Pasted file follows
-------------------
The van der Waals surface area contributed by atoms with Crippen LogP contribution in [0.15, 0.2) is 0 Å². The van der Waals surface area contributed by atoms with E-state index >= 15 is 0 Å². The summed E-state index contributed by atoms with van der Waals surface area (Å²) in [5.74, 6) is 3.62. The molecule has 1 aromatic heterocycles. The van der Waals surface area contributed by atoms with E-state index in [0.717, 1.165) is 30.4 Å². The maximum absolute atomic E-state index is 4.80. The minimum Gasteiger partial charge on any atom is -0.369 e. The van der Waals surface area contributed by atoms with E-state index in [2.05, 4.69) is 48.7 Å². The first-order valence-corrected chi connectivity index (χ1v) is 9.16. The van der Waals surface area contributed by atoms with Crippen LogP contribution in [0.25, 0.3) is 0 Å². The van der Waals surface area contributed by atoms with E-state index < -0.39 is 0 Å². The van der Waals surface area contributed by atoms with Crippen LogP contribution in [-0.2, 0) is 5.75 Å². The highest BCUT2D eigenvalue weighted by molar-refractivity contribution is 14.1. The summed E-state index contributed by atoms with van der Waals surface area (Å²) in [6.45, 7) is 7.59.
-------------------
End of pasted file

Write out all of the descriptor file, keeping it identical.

The van der Waals surface area contributed by atoms with Crippen LogP contribution in [0.15, 0.2) is 0 Å². The van der Waals surface area contributed by atoms with E-state index >= 15 is 0 Å². The summed E-state index contributed by atoms with van der Waals surface area (Å²) in [5.74, 6) is 3.62. The molecule has 1 aromatic heterocycles. The van der Waals surface area contributed by atoms with E-state index in [0.717, 1.165) is 30.4 Å². The maximum absolute atomic E-state index is 4.80. The minimum Gasteiger partial charge on any atom is -0.369 e. The van der Waals surface area contributed by atoms with E-state index in [2.05, 4.69) is 48.7 Å². The first-order valence-corrected chi connectivity index (χ1v) is 9.16. The van der Waals surface area contributed by atoms with Crippen LogP contribution in [0.25, 0.3) is 0 Å². The van der Waals surface area contributed by atoms with E-state index < -0.39 is 0 Å². The van der Waals surface area contributed by atoms with Crippen LogP contribution in [-0.2, 0) is 5.75 Å². The highest BCUT2D eigenvalue weighted by molar-refractivity contribution is 14.1. The summed E-state index contributed by atoms with van der Waals surface area (Å²) in [6.45, 7) is 7.59.